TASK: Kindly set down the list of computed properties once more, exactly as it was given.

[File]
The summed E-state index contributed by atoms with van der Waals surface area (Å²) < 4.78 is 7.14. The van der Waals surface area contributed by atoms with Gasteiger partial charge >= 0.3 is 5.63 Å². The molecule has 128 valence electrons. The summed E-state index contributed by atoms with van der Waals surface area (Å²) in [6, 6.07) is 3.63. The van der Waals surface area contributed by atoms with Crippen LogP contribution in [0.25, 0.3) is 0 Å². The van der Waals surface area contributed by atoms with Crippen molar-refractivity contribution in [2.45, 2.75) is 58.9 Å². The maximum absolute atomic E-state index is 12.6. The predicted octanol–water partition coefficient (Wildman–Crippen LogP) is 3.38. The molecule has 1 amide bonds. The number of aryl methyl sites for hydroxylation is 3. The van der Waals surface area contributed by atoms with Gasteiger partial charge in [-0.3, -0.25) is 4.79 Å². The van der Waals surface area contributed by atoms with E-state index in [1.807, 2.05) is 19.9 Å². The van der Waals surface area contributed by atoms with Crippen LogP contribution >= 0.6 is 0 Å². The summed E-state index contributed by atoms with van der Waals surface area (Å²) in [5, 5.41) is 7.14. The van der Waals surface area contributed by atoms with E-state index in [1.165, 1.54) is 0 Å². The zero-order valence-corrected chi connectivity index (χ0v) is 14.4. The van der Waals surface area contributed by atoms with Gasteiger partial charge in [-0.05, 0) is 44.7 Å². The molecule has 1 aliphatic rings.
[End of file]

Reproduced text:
The summed E-state index contributed by atoms with van der Waals surface area (Å²) < 4.78 is 7.14. The van der Waals surface area contributed by atoms with Gasteiger partial charge >= 0.3 is 5.63 Å². The molecule has 128 valence electrons. The summed E-state index contributed by atoms with van der Waals surface area (Å²) in [6, 6.07) is 3.63. The van der Waals surface area contributed by atoms with Crippen LogP contribution in [0.25, 0.3) is 0 Å². The van der Waals surface area contributed by atoms with Crippen molar-refractivity contribution in [2.45, 2.75) is 58.9 Å². The maximum absolute atomic E-state index is 12.6. The predicted octanol–water partition coefficient (Wildman–Crippen LogP) is 3.38. The molecule has 1 amide bonds. The number of aryl methyl sites for hydroxylation is 3. The van der Waals surface area contributed by atoms with Gasteiger partial charge in [-0.3, -0.25) is 4.79 Å². The van der Waals surface area contributed by atoms with E-state index in [1.807, 2.05) is 19.9 Å². The van der Waals surface area contributed by atoms with Crippen LogP contribution >= 0.6 is 0 Å². The summed E-state index contributed by atoms with van der Waals surface area (Å²) in [5, 5.41) is 7.14. The van der Waals surface area contributed by atoms with E-state index in [1.165, 1.54) is 0 Å². The zero-order valence-corrected chi connectivity index (χ0v) is 14.4. The van der Waals surface area contributed by atoms with Gasteiger partial charge in [-0.05, 0) is 44.7 Å². The molecule has 1 aliphatic rings.